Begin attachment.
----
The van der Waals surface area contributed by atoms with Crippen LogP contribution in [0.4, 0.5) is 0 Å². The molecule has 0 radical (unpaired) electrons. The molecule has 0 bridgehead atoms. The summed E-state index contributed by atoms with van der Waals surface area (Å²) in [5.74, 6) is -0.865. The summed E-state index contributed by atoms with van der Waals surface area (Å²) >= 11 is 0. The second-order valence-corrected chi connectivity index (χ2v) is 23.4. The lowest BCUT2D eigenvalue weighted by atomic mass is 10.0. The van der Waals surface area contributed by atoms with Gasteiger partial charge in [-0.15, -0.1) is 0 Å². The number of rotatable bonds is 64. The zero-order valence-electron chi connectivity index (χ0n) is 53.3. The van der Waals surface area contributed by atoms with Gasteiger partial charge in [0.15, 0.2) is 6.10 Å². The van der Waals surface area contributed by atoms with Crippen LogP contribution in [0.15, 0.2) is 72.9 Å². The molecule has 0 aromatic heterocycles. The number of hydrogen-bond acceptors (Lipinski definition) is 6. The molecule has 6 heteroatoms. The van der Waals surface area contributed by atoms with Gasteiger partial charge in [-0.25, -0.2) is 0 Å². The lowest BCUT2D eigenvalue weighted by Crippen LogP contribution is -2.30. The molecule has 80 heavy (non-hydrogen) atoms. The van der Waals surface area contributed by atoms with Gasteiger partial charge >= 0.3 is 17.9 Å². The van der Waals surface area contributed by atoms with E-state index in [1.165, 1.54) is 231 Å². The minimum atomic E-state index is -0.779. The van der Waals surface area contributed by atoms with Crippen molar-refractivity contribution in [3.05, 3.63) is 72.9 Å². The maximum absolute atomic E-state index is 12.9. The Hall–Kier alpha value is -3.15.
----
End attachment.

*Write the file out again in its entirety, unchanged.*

The van der Waals surface area contributed by atoms with Crippen LogP contribution in [0.4, 0.5) is 0 Å². The molecule has 0 radical (unpaired) electrons. The molecule has 0 bridgehead atoms. The summed E-state index contributed by atoms with van der Waals surface area (Å²) in [5.74, 6) is -0.865. The summed E-state index contributed by atoms with van der Waals surface area (Å²) >= 11 is 0. The second-order valence-corrected chi connectivity index (χ2v) is 23.4. The lowest BCUT2D eigenvalue weighted by atomic mass is 10.0. The van der Waals surface area contributed by atoms with Gasteiger partial charge in [-0.15, -0.1) is 0 Å². The number of rotatable bonds is 64. The zero-order valence-electron chi connectivity index (χ0n) is 53.3. The van der Waals surface area contributed by atoms with Gasteiger partial charge in [0.15, 0.2) is 6.10 Å². The van der Waals surface area contributed by atoms with Crippen LogP contribution in [0.15, 0.2) is 72.9 Å². The molecule has 0 aromatic heterocycles. The number of hydrogen-bond acceptors (Lipinski definition) is 6. The molecule has 6 heteroatoms. The van der Waals surface area contributed by atoms with Gasteiger partial charge in [-0.25, -0.2) is 0 Å². The lowest BCUT2D eigenvalue weighted by Crippen LogP contribution is -2.30. The molecule has 80 heavy (non-hydrogen) atoms. The van der Waals surface area contributed by atoms with Gasteiger partial charge >= 0.3 is 17.9 Å². The van der Waals surface area contributed by atoms with E-state index in [1.165, 1.54) is 231 Å². The minimum atomic E-state index is -0.779. The van der Waals surface area contributed by atoms with Crippen molar-refractivity contribution in [3.05, 3.63) is 72.9 Å². The maximum absolute atomic E-state index is 12.9. The Hall–Kier alpha value is -3.15.